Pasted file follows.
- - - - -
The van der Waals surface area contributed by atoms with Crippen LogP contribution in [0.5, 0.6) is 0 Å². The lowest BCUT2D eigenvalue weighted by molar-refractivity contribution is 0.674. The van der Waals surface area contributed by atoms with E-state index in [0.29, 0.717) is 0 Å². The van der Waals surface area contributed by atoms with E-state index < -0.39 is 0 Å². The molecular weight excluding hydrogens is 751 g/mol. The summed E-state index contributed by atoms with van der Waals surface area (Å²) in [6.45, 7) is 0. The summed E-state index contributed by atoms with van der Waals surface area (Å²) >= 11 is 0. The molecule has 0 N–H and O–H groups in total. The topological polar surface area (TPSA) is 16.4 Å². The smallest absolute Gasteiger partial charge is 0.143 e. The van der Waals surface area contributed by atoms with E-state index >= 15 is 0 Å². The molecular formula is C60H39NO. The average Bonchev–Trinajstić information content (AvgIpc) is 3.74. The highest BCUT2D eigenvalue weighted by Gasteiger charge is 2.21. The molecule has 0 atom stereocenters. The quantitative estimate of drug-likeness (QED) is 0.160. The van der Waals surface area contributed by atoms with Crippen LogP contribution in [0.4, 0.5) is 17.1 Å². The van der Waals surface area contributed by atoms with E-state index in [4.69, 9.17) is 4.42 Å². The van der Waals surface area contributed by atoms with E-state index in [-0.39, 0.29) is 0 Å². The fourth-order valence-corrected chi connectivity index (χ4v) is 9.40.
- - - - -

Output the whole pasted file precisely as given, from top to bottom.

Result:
The van der Waals surface area contributed by atoms with Crippen LogP contribution in [0.5, 0.6) is 0 Å². The lowest BCUT2D eigenvalue weighted by molar-refractivity contribution is 0.674. The van der Waals surface area contributed by atoms with E-state index in [0.29, 0.717) is 0 Å². The van der Waals surface area contributed by atoms with E-state index < -0.39 is 0 Å². The molecular weight excluding hydrogens is 751 g/mol. The summed E-state index contributed by atoms with van der Waals surface area (Å²) in [6.45, 7) is 0. The summed E-state index contributed by atoms with van der Waals surface area (Å²) >= 11 is 0. The molecule has 0 N–H and O–H groups in total. The topological polar surface area (TPSA) is 16.4 Å². The smallest absolute Gasteiger partial charge is 0.143 e. The van der Waals surface area contributed by atoms with E-state index >= 15 is 0 Å². The molecular formula is C60H39NO. The average Bonchev–Trinajstić information content (AvgIpc) is 3.74. The highest BCUT2D eigenvalue weighted by Gasteiger charge is 2.21. The molecule has 0 atom stereocenters. The quantitative estimate of drug-likeness (QED) is 0.160. The van der Waals surface area contributed by atoms with Crippen LogP contribution in [0.4, 0.5) is 17.1 Å². The van der Waals surface area contributed by atoms with E-state index in [4.69, 9.17) is 4.42 Å². The van der Waals surface area contributed by atoms with E-state index in [-0.39, 0.29) is 0 Å². The fourth-order valence-corrected chi connectivity index (χ4v) is 9.40.